ROR excitation

The effects produced by the rain on the roof excitation are now analysed considering plots (e) and (f) of Figure 11. Considering first plot (e), it is noted that also in this case the spectrum of the kinetic energy is characterised by well separated resonances, which tend to become wide band crests as the frequency, and thus modal overlap effect, grows. However, contrasting this graph with the two kinetic energy graphs (a) and (c), it is clear that, when the panel is excited by a uniform distribution of uncorrelated forces, all resonant modes are efficiently actuated. This is due to the fact that, in contrast to acoustic excitations, the rain on the roof excitation is composed by a uniform distribution of fully uncorrelated forces, which equally couples with all natural modes of the panel. Hence the amplitude of the resonance peaks in the spectrum for the kinetic energy tends to be uniform, since the coupling between the ROR excitation field and modal response of the panel does not vary from one mode to another. The relative amplitude of the resonance peaks are solely dictated by the damping effect and by the overlap with neighbouring modes. As a result, at frequencies above the fundamental resonance of the panel, the amplitudes of the resonance peaks are rather uniform and the mean spectrum falls with a 3 dB/octave rate instead of the 6 dB/octave rate found for the plane wave and diffuse acoustic excitations. Thus, as one would expect, the mean spectrum of the panel kinetic energy due to a rain on the roof excitation follows that of the squared point mobility function for the ratio between the transverse velocity and transverse force. This trend carries on also around and beyond the critical frequency at about 7.54 kHz. This is due to the fact that there are no favoured frequencies, such as the acoustic coincidence frequency, where the excitation field effectively couples with the structural response of the panel.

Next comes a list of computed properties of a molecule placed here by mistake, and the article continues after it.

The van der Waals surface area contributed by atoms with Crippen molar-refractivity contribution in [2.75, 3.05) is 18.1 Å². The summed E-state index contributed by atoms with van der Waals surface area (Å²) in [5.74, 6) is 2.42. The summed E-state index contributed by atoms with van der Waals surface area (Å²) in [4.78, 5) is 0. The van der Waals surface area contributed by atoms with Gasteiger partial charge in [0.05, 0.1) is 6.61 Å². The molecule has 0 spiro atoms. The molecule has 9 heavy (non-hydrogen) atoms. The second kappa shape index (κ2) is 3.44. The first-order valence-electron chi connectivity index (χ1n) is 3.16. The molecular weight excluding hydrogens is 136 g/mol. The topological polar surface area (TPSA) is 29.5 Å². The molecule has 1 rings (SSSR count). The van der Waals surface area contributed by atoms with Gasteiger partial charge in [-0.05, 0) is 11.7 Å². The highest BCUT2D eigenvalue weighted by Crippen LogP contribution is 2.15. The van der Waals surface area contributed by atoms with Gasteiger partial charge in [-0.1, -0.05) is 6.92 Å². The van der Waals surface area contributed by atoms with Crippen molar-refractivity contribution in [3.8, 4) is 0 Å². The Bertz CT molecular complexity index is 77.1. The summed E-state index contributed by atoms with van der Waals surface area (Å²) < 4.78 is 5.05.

Moving on to the radiated sound power, comparing plot (f) with plots (b) and (d), it is noted that the spectrum of the radiated sound power generated by a rain on the roof excitation presents remarkable differences with respect to the spectra generated by an acoustic plane wave or diffuse field excitations. For instance, in contrast to what found with the acoustic excitations, at low frequencies the sound radiation is characterised by many more resonance peaks, which are due to efficiently and non efficiently radiating modes. Thus the radiated sound power is characterised by a comparatively denser distribution of resonance peaks, which, at low frequency, are well separated and then, as the frequency and modal overlap rise, become wide frequency band crests characterised by the overlap of multiple resonant modes. Moreover the level of the spectrum of the radiated sound power remains constant up to about the critical frequency where it shows the typical wide band ridge. All this is due to two concomitant effects. Firstly, as discussed above, the rain on the roof uniform distribution of uncorrelated point forces equally excites all natural modes of the panel. Secondly, as discussed in (Fahy and Gardonio 2007), in contrast with the modal sound radiation, the sound radiation produced by point forces is constant with frequencies, thus it is very effective also at frequencies well below the critical frequency. Moving back to plot (f), at higher frequencies around the critical frequency at about 7.54 kHz, the sound radiation shows the typical wide frequency band ridge with multiple resonance peaks, which is due to the fact that all structural modes effectively radiates sound.

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